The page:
3. College students are increasingly engaging in caustic communications instead of demonstrating civil discourse, mutual respect, and conflict resolution skill. Newfound independence often comes with a price of arrogance and boldness in young adult communication. Nonetheless, we are witnessing growing verbal aggression with both peers and adults. Sadly, I’ve read and heard numerous reports from devastated parents who “no longer recognize” their young college student and are unable to carry on a civil conversation or be treated with respect. While colleges are designed to expose students to new ideas, it appears they are failing to teach students the responsibility of disagreeing in an agreeable manner. This is an urgent need.
4. College students are increasingly revealing socialistic and anti-American tendencies. It is quite baffling that today’s entrepreneurial young adults are increasingly supportive of Socialism. Granted, they may be new to economic and political philosophy (so some naivete is understandable), but these concerning views aren’t just happening by accident. Related, it often appears that in our attempts to celebrate diversity (a worthy cause!), some institutions are unintentionally causing disunity and disharmony. If we don’t also consider what unites us as Americans, we lose societal cohesion. We need both.
Like the successors to the founders of the American Virtual Music Experience, it seems like many colleges have lost their way, and their sense of what made them great in the first place. Whether intentional or not, we’re seeing the profound effects in many ways.
It’s time for colleges to take stock and reset. Let’s get back to scholarship, citizenship, and leadership.
In a world consumed with constant distractions and multitasking, it seems like we’re becoming more like bumblebees—paying short visits to one flower after another. We’ve never faced “incoming data” like this before, and it’s affecting our attention spans, stress levels, and ultimately, our productivity.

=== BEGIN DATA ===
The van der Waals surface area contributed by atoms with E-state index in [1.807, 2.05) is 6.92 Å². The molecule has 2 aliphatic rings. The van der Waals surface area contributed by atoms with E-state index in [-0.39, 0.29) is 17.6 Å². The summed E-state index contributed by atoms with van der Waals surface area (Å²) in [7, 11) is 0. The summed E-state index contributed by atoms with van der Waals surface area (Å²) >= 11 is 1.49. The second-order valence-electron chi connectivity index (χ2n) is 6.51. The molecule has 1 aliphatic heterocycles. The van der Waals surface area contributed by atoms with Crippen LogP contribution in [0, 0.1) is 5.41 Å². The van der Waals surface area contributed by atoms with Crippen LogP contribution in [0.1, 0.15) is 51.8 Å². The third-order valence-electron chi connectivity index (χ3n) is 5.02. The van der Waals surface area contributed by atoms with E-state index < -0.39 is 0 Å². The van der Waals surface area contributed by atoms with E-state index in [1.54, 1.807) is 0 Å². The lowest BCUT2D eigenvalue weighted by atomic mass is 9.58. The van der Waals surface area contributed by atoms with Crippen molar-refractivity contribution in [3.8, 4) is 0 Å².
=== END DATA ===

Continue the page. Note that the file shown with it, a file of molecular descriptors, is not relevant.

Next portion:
With the world of politics feeling incredibly polarized, the news cycle (with lots of alarmist stories!) going 24/7, and social media at the very tips of our fingers, life feels distracting, overwhelming, and at times, suffocating. How do we stay focused and working toward our goals?
How can we help our children navigate this noisy world where they’re being pulled in so many directions? How can we help them understand what they should pay attention to and what things should probably just be ignored?
In my years of evaluating leaders, I’ve come to appreciate what virtually all of them have in common:
- Vision: They have an overarching idea of where they want to go, the person they want to become, the impact they would like to have in this world, and the life they want to live. This focus on the future allows them to “drown out the noise” so to speak, and focus on moving forward.
- Intentionality: a commitment to setting goals and plans to turn their vision into a reality. Goals that are challenging but realistic, specific, and measurable. They choose not to waste time on activities that do not bring them closer to their goals.
- Relentless Effort: They are self-motivated and focused like laser beams to achieve their goals and implement their plans. They don’t just work hard—they work smart. They have high standards and manage their time effectively and efficiently. And, they regularly review whether they’re on track and make midcourse corrections along the way.
- Resilience: They have an ability to overcome and learn from their mistakes, shortcomings, and failures. They don’t let disappointments defeat them; rather, they face their challenges head on and persevere. After making a mistake or experiencing a hardship, they get back up and try again.
With a new school year upon us, this is a great opportunity to teach your children and students how to ignore the constant “noise” from the outside world and apply these concepts in their lives. Arguably, this could be their most important learning lesson of the year!
So, whether you’re a parent, teacher, mentor, or coach, have the children under your influence set new goals and strategies for the coming year. Encourage them to develop at least one goal in each of the following categories:
- Career: surveying career matches, attending job fairs, creating a resume, sharpening interview skills, meeting people in careers of interest, etc.
- Education: improving a GPA, taking valuable courses, reading specific books, watching/listening to media-based programs/trainings, etc.
- Character: developing strengths, addressing weaknesses, modeling qualities/soft skills of admired people, etc.
- Relationships: improving existing relationships, building new ones (peer, network), etc.
- Skill: learning a new skill for personal growth, fun, creativity, etc.